This is the introduction to a new report on the future of the American Great Plains released today by Texas Tech University (TTU). The report was authored by Joel Kotkin; Delore Zimmerman, Mark Schill, and Matthew Leiphon of Praxis Strategy Group; and Kevin Mulligan of TTU. Visit TTU's page to download the full report, read the online version, or to check out the interactive online atlas of the region containing economic, demographic, and geographic data.
For much of the past century, the vast expanse known as the Great Plains has been largely written off as a bit player on the American stage. As the nation has urbanized, and turned increasingly into a service and technology-based economy, the semi-arid area between the Mississippi Valley and the Rockies has been described as little more than a mistaken misadventure best left undone.
Much of the media portray the Great Plains as a desiccated, lost world of emptying towns, meth labs, and Native Americans about to reclaim a place best left to the forces of nature. “Much of North Dakota has a ghostly feel to it," wrote Tim Egan in the New York Times in 2006. This picture of the region has been a consistent theme in media coverage for much of the past few decades.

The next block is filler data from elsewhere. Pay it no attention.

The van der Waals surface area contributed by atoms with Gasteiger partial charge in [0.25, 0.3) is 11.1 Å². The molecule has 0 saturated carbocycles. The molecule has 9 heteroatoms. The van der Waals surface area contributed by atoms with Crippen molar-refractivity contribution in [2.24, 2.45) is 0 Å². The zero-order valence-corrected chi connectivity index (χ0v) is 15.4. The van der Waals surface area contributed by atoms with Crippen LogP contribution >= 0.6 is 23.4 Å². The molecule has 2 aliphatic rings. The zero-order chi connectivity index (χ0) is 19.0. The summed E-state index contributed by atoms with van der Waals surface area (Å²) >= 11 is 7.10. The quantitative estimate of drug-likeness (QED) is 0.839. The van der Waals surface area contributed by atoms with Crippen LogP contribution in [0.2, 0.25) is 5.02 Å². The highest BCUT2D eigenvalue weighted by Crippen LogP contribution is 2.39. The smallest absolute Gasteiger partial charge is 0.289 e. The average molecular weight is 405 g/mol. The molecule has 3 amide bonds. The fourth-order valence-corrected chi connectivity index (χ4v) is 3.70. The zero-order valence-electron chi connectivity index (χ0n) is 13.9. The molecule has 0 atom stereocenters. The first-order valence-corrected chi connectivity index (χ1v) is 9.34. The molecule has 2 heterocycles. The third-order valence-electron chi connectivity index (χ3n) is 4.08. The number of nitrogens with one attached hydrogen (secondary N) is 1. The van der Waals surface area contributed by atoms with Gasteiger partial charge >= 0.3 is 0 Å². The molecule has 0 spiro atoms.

In a call for a reversal of national policy that had for two centuries promoted growth, two New Jersey academics, Frank J. Popper and Deborah Popper, proposed that Washington accelerate the depopulation of the Plains and create “the ultimate national park.” They suggested the government return the land and communities to a “buffalo commons,” claiming that development of The Plains constitutes, “the largest, longest-running agricultural and environmental miscalculation in American history.” They predicted the region will “become almost totally depopulated.”
Our research shows that the Great Plains, far from dying, is in the midst of a historic recovery. While the area we have studied encompasses portions of thirteen states, our focus here is on ten core locations: North Dakota, South Dakota, Nebraska, Kansas, Oklahoma, Texas, New Mexico, Colorado, Wyoming, and Montana.
Rather than decline, over the past decade the area has surpassed the national norms in everything from population increase to income and job growth. After generations of net out-migration, the entire region now enjoys a net in-migration from other states, as well as increased immigration from around the world. Remarkably, for an area long suffering from aging, the bulk of this new migration consists largely of younger families and their offspring.
No less striking has been a rapid improvement in the region’s economy. Paced by strong growth in agriculture, manufacturing and energy — as well as a growing tech sector — the Great Plains now boasts the lowest unemployment rate of any region. North Dakota, South Dakota and Nebraska are the only states with a jobless rate of around 4 percent; Kansas, Montana, Oklahoma and Texas all have unemployment rates below the national average.
A map of areas with the most rapid job growth over the past decade and through the Great Recession would show a swath of prosperity extending across the high plains of Texas to the Canada/North Dakota border. Rises in wage income during the past ten years follow a similar pattern. The Plains now boasts some of the healthiest economies in terms of job growth and unemployment on the North American continent.